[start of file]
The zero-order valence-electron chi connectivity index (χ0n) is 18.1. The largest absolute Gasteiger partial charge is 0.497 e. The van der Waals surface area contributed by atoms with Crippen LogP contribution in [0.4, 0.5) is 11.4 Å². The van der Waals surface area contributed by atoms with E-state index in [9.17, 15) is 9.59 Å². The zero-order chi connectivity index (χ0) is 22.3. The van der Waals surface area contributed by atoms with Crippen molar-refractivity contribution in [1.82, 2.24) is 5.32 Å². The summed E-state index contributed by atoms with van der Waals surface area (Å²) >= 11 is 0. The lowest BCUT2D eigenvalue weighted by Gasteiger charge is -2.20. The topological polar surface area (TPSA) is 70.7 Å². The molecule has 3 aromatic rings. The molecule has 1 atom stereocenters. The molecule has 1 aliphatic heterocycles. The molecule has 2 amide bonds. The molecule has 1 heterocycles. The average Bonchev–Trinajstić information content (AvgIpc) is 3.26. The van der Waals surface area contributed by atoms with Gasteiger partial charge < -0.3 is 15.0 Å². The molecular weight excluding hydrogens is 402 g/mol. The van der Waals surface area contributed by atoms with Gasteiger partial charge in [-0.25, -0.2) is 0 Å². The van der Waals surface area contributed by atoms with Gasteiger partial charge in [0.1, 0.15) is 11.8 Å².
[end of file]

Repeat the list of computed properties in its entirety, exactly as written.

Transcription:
The zero-order valence-electron chi connectivity index (χ0n) is 18.1. The largest absolute Gasteiger partial charge is 0.497 e. The van der Waals surface area contributed by atoms with Crippen LogP contribution in [0.4, 0.5) is 11.4 Å². The van der Waals surface area contributed by atoms with E-state index in [9.17, 15) is 9.59 Å². The zero-order chi connectivity index (χ0) is 22.3. The van der Waals surface area contributed by atoms with Crippen molar-refractivity contribution in [1.82, 2.24) is 5.32 Å². The summed E-state index contributed by atoms with van der Waals surface area (Å²) >= 11 is 0. The lowest BCUT2D eigenvalue weighted by Gasteiger charge is -2.20. The topological polar surface area (TPSA) is 70.7 Å². The molecule has 3 aromatic rings. The molecule has 1 atom stereocenters. The molecule has 1 aliphatic heterocycles. The molecule has 2 amide bonds. The molecule has 1 heterocycles. The average Bonchev–Trinajstić information content (AvgIpc) is 3.26. The van der Waals surface area contributed by atoms with Gasteiger partial charge < -0.3 is 15.0 Å². The molecular weight excluding hydrogens is 402 g/mol. The van der Waals surface area contributed by atoms with Gasteiger partial charge in [-0.25, -0.2) is 0 Å². The van der Waals surface area contributed by atoms with Gasteiger partial charge in [0.1, 0.15) is 11.8 Å².